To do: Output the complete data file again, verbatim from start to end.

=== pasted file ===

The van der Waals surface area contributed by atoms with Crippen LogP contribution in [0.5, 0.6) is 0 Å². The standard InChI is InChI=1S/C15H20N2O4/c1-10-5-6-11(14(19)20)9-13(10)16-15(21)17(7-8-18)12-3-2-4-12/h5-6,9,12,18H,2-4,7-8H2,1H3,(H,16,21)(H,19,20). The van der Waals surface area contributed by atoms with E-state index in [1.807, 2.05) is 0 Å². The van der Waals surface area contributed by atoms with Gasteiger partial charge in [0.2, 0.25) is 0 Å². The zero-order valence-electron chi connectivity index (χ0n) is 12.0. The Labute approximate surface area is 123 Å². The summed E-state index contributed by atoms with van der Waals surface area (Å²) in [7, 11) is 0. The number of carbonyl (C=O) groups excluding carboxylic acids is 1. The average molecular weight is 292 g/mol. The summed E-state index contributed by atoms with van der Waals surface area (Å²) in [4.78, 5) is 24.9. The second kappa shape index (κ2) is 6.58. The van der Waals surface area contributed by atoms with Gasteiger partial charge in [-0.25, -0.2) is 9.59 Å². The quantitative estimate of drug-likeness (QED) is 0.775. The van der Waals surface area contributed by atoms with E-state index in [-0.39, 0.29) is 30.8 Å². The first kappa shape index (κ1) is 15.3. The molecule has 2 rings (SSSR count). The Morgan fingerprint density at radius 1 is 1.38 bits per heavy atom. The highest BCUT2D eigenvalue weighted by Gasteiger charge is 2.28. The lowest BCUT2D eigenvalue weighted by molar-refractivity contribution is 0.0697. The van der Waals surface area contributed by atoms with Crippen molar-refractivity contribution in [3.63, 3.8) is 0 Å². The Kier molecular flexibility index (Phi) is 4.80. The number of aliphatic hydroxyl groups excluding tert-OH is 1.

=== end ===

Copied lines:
The van der Waals surface area contributed by atoms with Crippen LogP contribution in [0.5, 0.6) is 0 Å². The standard InChI is InChI=1S/C15H20N2O4/c1-10-5-6-11(14(19)20)9-13(10)16-15(21)17(7-8-18)12-3-2-4-12/h5-6,9,12,18H,2-4,7-8H2,1H3,(H,16,21)(H,19,20). The van der Waals surface area contributed by atoms with E-state index in [1.807, 2.05) is 0 Å². The van der Waals surface area contributed by atoms with Gasteiger partial charge in [0.2, 0.25) is 0 Å². The zero-order valence-electron chi connectivity index (χ0n) is 12.0. The Labute approximate surface area is 123 Å². The summed E-state index contributed by atoms with van der Waals surface area (Å²) in [7, 11) is 0. The number of carbonyl (C=O) groups excluding carboxylic acids is 1. The average molecular weight is 292 g/mol. The summed E-state index contributed by atoms with van der Waals surface area (Å²) in [4.78, 5) is 24.9. The second kappa shape index (κ2) is 6.58. The van der Waals surface area contributed by atoms with Gasteiger partial charge in [-0.25, -0.2) is 9.59 Å². The quantitative estimate of drug-likeness (QED) is 0.775. The van der Waals surface area contributed by atoms with E-state index in [-0.39, 0.29) is 30.8 Å². The first kappa shape index (κ1) is 15.3. The molecule has 2 rings (SSSR count). The Morgan fingerprint density at radius 1 is 1.38 bits per heavy atom. The highest BCUT2D eigenvalue weighted by Gasteiger charge is 2.28. The lowest BCUT2D eigenvalue weighted by molar-refractivity contribution is 0.0697. The van der Waals surface area contributed by atoms with Crippen molar-refractivity contribution in [3.63, 3.8) is 0 Å². The Kier molecular flexibility index (Phi) is 4.80. The number of aliphatic hydroxyl groups excluding tert-OH is 1.